Here’s a quick roundup of some news from around the world and from the cloud.
Sparkle, the international arm of Italy’s TIM Global, has picked up some business in central Europe. They have partnered with the Czech ISP Prozeta, and will be providing IP transit services to CESNET. CESNET is the association of Universities and Academy of Sciences in the Czech Republic, and the purchase is funded by the Ministry of Education, Youth and Sports. Sparkle has been very visible lately around the globe.
Down in southern Africa, Liquid Telecom has completed the acquisition of Neotel from Tata Communications, Nexus Connexion, and other partners for some R6.55B (~$490M). The deal greatly expands Liquid’s presence across South Africa, merging together its pan-African fiber footprint with a deep competitive presence in the region’s biggest market. Neotel’s owners had previously sought to sell the company to Vodacom, but were blocked by regulators.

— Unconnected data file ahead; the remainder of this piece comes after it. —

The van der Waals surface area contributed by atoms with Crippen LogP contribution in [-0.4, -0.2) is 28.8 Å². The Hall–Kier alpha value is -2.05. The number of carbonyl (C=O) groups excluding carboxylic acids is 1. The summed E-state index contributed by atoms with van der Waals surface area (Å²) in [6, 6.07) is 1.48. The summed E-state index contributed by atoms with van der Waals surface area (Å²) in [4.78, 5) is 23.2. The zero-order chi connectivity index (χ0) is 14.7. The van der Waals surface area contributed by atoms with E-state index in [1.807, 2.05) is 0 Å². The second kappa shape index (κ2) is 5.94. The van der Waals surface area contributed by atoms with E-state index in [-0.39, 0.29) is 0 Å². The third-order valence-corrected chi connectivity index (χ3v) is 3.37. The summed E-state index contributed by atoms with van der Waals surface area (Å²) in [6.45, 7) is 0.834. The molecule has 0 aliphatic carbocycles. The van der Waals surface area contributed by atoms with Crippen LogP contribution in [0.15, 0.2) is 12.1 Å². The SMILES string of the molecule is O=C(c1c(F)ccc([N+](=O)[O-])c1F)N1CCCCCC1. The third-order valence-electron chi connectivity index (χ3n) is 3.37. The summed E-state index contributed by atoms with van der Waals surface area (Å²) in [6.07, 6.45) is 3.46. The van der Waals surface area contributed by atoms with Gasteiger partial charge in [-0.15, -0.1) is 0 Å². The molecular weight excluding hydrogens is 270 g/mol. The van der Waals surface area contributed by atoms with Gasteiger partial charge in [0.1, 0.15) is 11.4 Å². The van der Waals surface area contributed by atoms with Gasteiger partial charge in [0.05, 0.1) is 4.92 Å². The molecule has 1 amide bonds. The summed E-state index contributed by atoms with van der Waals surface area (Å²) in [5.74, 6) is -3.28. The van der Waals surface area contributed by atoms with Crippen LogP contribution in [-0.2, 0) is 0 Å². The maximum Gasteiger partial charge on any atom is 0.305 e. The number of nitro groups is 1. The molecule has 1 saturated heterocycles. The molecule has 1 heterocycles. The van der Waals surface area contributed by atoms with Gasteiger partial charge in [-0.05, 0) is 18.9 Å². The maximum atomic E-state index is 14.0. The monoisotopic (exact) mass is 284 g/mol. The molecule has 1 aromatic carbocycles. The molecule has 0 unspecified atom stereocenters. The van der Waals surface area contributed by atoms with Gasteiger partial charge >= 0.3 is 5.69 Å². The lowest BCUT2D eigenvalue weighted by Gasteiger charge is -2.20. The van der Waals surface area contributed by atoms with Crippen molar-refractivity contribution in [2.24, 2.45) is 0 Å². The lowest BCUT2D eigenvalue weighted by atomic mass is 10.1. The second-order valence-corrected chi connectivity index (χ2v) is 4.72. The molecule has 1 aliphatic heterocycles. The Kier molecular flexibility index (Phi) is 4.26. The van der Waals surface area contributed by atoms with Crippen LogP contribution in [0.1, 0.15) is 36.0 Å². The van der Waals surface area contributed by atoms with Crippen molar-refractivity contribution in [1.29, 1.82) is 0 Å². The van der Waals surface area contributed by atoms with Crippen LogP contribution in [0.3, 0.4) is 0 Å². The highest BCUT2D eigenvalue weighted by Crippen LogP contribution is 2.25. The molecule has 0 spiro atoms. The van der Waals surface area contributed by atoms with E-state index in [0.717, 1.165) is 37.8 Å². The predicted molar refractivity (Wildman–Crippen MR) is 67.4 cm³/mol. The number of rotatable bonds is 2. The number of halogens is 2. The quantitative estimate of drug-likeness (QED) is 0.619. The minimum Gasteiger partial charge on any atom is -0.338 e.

In the Pacific ocean, Southern Cross is kicking off the survey of its NEXT buildout plans with the help of EGS. The 8-month survey will study the sea floor across 12,500km between Los Angeles and Clovelly, which lies on the Australian coast near Sydney, traversing some of the deepest spots in the ocean. The project will give Southern Cross a third leg and is expected to be ready sometime in 2019. Theoretical capacity on the new system is expected to be 60Tbps, three times as much as the current cable system has between California and Australia.
And Snapchat has revealed a gigantic cloud computing deal with Amazon’s AWS. They will be using even more of Amazon’s platform to build in redundancy for the Snapchat platform, planning to spend another $1B over the next five years and bring their yearly spend over $450M – more than they had in revenue last year. For those like me who buy from Amazon AWS in microscopic nibbles, that’s a heck of a lot of cloud services. Snapchat also suggested it might eventually roll its own infrastructure.
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